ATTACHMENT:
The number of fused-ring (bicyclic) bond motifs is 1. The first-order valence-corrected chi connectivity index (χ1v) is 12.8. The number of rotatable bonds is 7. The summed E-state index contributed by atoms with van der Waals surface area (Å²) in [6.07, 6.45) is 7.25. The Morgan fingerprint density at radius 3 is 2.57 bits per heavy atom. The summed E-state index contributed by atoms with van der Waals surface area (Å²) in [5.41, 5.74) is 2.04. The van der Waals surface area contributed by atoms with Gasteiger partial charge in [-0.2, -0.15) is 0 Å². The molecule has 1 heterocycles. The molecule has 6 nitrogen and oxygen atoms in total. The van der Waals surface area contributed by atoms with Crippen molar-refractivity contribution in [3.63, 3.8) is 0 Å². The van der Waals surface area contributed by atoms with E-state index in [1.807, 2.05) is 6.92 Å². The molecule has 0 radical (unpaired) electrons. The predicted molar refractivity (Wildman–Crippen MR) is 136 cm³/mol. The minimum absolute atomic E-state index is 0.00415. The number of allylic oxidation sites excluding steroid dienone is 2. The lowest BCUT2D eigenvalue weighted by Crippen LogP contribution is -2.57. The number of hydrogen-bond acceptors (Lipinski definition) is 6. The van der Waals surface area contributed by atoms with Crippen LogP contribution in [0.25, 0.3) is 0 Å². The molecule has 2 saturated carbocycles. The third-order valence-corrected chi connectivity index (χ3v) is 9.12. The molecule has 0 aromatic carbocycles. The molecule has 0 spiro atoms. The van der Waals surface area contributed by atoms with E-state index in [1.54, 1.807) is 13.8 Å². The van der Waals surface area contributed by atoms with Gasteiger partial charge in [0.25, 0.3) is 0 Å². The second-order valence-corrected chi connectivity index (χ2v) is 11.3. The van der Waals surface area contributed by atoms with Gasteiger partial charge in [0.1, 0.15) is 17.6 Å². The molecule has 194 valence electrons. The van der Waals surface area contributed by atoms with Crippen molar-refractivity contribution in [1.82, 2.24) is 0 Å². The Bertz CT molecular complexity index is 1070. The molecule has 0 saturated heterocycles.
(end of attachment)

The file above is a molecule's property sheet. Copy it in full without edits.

The number of fused-ring (bicyclic) bond motifs is 1. The first-order valence-corrected chi connectivity index (χ1v) is 12.8. The number of rotatable bonds is 7. The summed E-state index contributed by atoms with van der Waals surface area (Å²) in [6.07, 6.45) is 7.25. The Morgan fingerprint density at radius 3 is 2.57 bits per heavy atom. The summed E-state index contributed by atoms with van der Waals surface area (Å²) in [5.41, 5.74) is 2.04. The van der Waals surface area contributed by atoms with Gasteiger partial charge in [-0.2, -0.15) is 0 Å². The molecule has 1 heterocycles. The molecule has 6 nitrogen and oxygen atoms in total. The van der Waals surface area contributed by atoms with Crippen molar-refractivity contribution in [3.63, 3.8) is 0 Å². The van der Waals surface area contributed by atoms with E-state index in [1.807, 2.05) is 6.92 Å². The molecule has 0 radical (unpaired) electrons. The predicted molar refractivity (Wildman–Crippen MR) is 136 cm³/mol. The minimum absolute atomic E-state index is 0.00415. The number of allylic oxidation sites excluding steroid dienone is 2. The lowest BCUT2D eigenvalue weighted by Crippen LogP contribution is -2.57. The number of hydrogen-bond acceptors (Lipinski definition) is 6. The van der Waals surface area contributed by atoms with Crippen LogP contribution in [0.25, 0.3) is 0 Å². The molecule has 2 saturated carbocycles. The third-order valence-corrected chi connectivity index (χ3v) is 9.12. The molecule has 0 aromatic carbocycles. The molecule has 0 spiro atoms. The van der Waals surface area contributed by atoms with E-state index in [1.54, 1.807) is 13.8 Å². The van der Waals surface area contributed by atoms with Gasteiger partial charge in [0.25, 0.3) is 0 Å². The second-order valence-corrected chi connectivity index (χ2v) is 11.3. The van der Waals surface area contributed by atoms with Gasteiger partial charge in [0.1, 0.15) is 17.6 Å². The molecule has 194 valence electrons. The van der Waals surface area contributed by atoms with Crippen molar-refractivity contribution in [1.82, 2.24) is 0 Å². The Bertz CT molecular complexity index is 1070. The molecule has 0 saturated heterocycles.